OSHA has issued guidelines setting forth recommendations for measures to be taken by employers to protect workers from the hazards associated with the potential transmission of COVID-19 on construction sites. Such measures include:

  • Encourage workers to stay home if they are sick.  
  • Allow workers to wear masks over their nose and mouth to prevent them from spreading the virus. 
  • Continue to use other normal control measures, including PPE, necessary to protect workers from other job hazards associated with construction activities. 
  • Advise workers to avoid physical contact with others and direct employees, contractors and visitors to increase personal space to at least six feet, where possible. Where work trailers are used, all workers should maintain social distancing while inside the trailers.
  • Train workers how to properly put on, use and take off protective clothing and equipment. 
  • Encourage respiratory etiquette, including covering coughs and sneezes. 
  • Promote personal hygiene. If workers do not have immediate access to soap and water for handwashing, provide alcohol-based hand rubs containing at least 60% alcohol.
  • Use Environmental Protection Agency-approved cleaning chemicals from List N or that have label claims against COVID-19.
  • To the extent tools or equipment must be shared, provide and instruct workers to use alcohol-based wipes to clean tools before and after use.  When cleaning tools and equipment, workers should consult manufacturer recommendations for proper cleaning techniques and restrictions. 
  • Keep in-person meetings (including toolbox talks and safety meetings) as short as possible, limit the number of workers in attendance and use social distancing practices.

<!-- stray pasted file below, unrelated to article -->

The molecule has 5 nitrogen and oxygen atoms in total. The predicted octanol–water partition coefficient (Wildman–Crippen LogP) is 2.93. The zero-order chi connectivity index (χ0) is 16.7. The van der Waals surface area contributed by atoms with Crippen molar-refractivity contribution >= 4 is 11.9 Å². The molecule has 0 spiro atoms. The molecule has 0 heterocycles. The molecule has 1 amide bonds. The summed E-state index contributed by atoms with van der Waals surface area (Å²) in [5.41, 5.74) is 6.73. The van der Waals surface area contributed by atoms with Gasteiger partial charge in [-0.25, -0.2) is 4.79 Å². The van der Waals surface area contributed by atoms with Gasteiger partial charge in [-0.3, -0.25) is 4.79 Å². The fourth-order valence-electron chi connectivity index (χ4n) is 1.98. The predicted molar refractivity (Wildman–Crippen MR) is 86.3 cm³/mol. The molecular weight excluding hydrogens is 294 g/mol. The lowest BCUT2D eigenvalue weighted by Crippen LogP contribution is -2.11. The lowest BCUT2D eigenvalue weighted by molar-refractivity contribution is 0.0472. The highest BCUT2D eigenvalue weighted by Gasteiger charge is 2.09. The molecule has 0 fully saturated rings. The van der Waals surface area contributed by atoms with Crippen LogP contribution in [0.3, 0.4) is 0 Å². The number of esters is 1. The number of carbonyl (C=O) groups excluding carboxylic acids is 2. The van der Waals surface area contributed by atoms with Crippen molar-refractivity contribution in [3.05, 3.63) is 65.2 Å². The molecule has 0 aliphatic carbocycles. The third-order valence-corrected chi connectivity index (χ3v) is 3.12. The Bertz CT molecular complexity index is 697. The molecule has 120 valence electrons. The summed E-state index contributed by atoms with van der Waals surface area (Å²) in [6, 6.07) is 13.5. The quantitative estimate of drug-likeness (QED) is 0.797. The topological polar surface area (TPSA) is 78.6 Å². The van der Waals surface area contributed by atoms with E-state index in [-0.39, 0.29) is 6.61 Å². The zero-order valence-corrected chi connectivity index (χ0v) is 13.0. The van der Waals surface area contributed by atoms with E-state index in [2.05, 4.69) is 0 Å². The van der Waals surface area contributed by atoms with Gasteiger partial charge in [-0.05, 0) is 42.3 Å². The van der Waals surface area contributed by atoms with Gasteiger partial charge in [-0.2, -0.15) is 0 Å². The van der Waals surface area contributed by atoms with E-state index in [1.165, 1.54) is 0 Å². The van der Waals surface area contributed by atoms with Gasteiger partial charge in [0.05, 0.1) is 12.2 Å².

• Clean and disinfect portable jobsite toilets regularly. Hand sanitizer dispensers should be filled regularly. Frequently-touched items (e.g., door pulls and toilet seats) should be disinfected. Encourage workers to report any safety and health concerns. 
OSHA Form 300

Finally, OSHA requires employers to create and maintain records injuries and illnesses that occur in the workplace beyond those merely requiring first aid. OSHA has also issued temporary guidance for contractors clarifying under what circumstances a case of COVID-19 on the jobsite should be recorded as an illness on OSHA Form 300.

OSHA does not consider construction a high-risk industry  (e.g., health care and emergency response industries) when it comes to transmission of the virus, so the agency has stated that it will not enforce record-keeping requirements mandating contractors to make determinations whether a COVID-19 case is work related or not. The exception is when there is “reasonably available” objective evidence that a COVID-19 case may be work related. In those cases, contractors are required to log the case when it is confirmed and involves one or more of general recording criteria, like medical treatment beyond first aid or days away from work. In determining whether the case is work related contractors are not required to conduct an investigation.